The morning was cool and peaceful as I was looking out over our valley on today’s Easter sunrise. The strangeness of life in recent weeks has pervaded every part of human life, yet in some curious ways, it seems to have passed by the natural world: Nature has continued on her merry little way.
Our cultivated Spring flowers and flowering shrubs brighten our yards and gardens. The field outside my door is dotted with wild flowers – dandelions and daisies, with cow parsley and lady’s smock popping up along the margin. This year, these wild flowers won’t meet an untimely demise under the the local council’s mowing machines, as that service is one of many that has been suspended for the time being. Grass-cutting will for now only take place for safety reasons, near road junctions.
In the UK, we are now at that point in the year where the early Spring dawn is host to that incredible natural phenomenon, the dawn chorus. This morning, I was enjoying the glorious birdsong music of our neighbourhood bird choristers at 5.30am. If you are not naturally an early riser, it can still be a treat to the ears to listen in on your local feathered choir at some point between mid-April and late May. Whilst dedicated enthusiasts will not be able to join in public woodland events to experience the dawn chorus this year, even in urban areas you can tune in to your local dawn chorus simply by opening your bedroom window or standing at your back door. It is such an amazing sound. I am working on finding a way to share this with you.
For many of us, being able to connect with the natural world on our doorsteps is a huge relief, particularly this year with the very necessary coronavirus lockdowns. Nature really is a natural tonic for our mental health.
I hope you too are able to spend some peaceful moments with Nature. Stay safe in these strange times.
I try to grow as much as possible in my very tiny back yard – from herbs to flowers to numerous small trees. My yard faces west and only benefits from a little afternoon sun in Springtime so this tends to mean my early flowers take their time to bloom. But our recent mild and sunny days have persuaded some of them to start the Spring Show.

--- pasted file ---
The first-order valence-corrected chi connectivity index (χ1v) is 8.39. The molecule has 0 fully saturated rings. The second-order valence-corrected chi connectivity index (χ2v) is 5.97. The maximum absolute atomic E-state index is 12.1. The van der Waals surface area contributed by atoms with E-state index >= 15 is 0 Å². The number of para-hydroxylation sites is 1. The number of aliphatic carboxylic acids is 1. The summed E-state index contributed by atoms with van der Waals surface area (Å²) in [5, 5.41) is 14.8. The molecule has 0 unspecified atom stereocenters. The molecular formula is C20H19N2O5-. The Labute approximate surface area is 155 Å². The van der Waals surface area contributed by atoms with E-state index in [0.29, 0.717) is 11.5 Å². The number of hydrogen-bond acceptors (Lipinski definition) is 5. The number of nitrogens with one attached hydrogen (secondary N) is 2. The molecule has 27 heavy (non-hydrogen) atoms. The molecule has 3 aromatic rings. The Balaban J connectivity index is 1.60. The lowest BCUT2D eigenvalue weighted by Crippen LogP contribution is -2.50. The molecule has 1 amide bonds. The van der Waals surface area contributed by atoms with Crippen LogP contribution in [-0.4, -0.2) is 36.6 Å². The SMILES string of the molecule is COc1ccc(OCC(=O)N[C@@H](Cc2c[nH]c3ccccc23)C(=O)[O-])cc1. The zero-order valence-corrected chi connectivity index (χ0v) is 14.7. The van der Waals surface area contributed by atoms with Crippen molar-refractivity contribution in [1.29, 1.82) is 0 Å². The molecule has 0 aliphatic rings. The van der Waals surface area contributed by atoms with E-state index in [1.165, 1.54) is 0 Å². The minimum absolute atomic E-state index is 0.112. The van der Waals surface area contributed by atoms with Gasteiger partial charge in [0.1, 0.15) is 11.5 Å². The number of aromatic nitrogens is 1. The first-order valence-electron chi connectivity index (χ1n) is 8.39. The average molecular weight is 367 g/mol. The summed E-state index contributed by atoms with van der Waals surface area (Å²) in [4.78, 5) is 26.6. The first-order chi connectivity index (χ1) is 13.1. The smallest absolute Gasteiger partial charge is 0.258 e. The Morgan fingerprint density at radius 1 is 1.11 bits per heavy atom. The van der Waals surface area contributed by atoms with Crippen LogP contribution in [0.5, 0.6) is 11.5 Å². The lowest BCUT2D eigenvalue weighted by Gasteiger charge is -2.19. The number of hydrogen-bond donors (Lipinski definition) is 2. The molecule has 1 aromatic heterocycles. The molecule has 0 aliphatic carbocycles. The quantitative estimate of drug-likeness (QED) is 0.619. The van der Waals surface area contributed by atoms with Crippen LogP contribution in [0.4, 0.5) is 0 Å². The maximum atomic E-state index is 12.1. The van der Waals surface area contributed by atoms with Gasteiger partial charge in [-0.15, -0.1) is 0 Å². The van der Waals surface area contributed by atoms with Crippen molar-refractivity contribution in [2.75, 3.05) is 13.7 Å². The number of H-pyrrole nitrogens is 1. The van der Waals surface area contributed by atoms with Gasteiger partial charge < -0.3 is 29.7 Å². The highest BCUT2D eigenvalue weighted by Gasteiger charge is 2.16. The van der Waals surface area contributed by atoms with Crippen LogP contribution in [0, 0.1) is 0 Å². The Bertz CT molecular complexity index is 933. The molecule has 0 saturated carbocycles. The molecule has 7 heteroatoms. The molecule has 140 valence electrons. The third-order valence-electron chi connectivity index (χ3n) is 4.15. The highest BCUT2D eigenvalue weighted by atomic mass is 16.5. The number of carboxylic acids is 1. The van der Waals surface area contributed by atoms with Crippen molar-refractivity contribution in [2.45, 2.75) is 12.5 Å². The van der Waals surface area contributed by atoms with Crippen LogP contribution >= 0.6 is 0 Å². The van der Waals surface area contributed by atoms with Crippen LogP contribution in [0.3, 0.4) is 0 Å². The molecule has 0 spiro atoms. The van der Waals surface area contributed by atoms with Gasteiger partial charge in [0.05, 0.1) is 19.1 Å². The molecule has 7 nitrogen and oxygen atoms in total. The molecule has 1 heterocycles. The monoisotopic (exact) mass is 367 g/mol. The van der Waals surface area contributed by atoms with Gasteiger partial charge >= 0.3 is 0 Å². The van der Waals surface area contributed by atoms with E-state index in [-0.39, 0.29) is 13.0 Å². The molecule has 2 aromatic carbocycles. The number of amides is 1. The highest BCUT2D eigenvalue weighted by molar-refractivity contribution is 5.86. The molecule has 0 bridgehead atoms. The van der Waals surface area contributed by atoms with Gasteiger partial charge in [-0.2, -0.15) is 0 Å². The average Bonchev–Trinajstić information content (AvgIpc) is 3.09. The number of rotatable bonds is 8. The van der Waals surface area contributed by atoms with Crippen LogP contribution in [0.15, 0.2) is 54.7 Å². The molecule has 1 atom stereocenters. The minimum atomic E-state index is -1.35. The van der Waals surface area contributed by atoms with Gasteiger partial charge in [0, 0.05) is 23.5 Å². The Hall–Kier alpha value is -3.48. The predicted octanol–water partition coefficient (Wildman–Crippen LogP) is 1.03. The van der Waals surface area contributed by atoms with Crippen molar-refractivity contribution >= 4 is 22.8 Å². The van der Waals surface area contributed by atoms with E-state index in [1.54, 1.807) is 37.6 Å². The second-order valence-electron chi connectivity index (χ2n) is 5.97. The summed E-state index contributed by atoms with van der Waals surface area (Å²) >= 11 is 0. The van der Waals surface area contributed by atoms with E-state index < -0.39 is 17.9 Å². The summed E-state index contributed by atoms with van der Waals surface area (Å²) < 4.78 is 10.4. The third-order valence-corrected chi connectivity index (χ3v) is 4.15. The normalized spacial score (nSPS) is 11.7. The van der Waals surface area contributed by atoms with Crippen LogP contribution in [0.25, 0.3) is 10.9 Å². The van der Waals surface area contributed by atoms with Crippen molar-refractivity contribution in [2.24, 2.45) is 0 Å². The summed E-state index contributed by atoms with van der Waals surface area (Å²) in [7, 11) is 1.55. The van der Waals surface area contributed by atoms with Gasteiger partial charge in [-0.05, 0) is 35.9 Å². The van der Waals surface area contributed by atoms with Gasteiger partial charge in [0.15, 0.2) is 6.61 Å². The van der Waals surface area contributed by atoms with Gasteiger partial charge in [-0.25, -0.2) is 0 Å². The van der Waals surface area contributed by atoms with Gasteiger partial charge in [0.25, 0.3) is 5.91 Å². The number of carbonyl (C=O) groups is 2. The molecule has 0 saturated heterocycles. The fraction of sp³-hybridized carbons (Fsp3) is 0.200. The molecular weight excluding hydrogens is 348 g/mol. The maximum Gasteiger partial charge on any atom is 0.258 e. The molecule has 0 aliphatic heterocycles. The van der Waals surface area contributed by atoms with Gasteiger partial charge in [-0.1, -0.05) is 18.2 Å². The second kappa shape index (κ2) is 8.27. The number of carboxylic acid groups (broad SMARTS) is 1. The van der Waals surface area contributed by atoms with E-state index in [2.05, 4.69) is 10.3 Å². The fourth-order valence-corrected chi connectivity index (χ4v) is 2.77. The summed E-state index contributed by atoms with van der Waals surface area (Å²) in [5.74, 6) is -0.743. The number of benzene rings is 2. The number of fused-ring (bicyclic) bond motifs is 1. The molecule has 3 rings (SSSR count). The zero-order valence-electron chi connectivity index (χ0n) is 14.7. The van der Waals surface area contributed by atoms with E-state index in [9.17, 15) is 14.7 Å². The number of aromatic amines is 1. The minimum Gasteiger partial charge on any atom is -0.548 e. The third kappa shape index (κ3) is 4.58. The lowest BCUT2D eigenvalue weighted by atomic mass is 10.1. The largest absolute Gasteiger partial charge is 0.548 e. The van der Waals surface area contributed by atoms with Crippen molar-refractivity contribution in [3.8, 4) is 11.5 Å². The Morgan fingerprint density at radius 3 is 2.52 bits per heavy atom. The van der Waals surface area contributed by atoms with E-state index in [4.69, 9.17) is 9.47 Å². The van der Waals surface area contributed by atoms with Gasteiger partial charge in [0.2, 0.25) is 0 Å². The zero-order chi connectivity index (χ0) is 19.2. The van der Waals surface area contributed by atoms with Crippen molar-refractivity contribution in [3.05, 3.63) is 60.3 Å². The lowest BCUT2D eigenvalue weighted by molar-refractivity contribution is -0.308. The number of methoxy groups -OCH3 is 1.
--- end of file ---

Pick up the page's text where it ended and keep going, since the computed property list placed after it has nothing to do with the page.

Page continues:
Our purple crocuses have now opened their glorious eyes to reveal their white depths and vivid orange stamens. The seedlings underneath the crocuses are the beginnings of a favourite wild salad leaf of ours, Garlic Mustard Alliaria petiolata. They’ll grow on after the Spring bulbs are finished.
Our mini daffodils are doing rather well too. I originally rescued a pot containing three rather sad-looking specimens from a plant stall two years ago. Now we have a pot with four healthy flowers and the promise of more, judging by the additional greenery striving to put in an appearance around this year’s flowers. I can see they will definitely need lifting and repotting after this flowering season.
The Washfield Double hellebores I have on my doorstep do appreciate the indirect light and have been quite successful in their large pots for several years now. I love the under-stated pink of this hellebore. My other plant has subtle yellow-green flowers with maroon markings. I usually feed these plants with home-made garden compost in early Spring when I finish trimming back the old leaves. So that’s another job to get done soon.
I planted some new willow cuttings a few weeks ago and they seem to be doing very well. I’ve a few more cuttings to find homes for too – more willows (but with a reddish tinge to the stem) and a few sprigs of Common Mallow Malva sylvestris I rescued from a plant that had been strimmed down on some council-owned land nearby.
Rather like my love of upcycling with other materials, I’m a bit of a regenerator of plants as well! I discovered the wonder of cuttings a number of years ago and have found this a great way of generating more plants. Some plants such as willow, mint and lavender I have generated entirely from cuttings.
I also like to seek out those sad-looking plants on plant stalls that look like the-dog-that-nobody-wants. Then I find with a little bit of tlc these plants can be brought back to their blooming best. My mini daffodils are one such success and now I also have some tulips that I ‘rescued’ on my last town trip …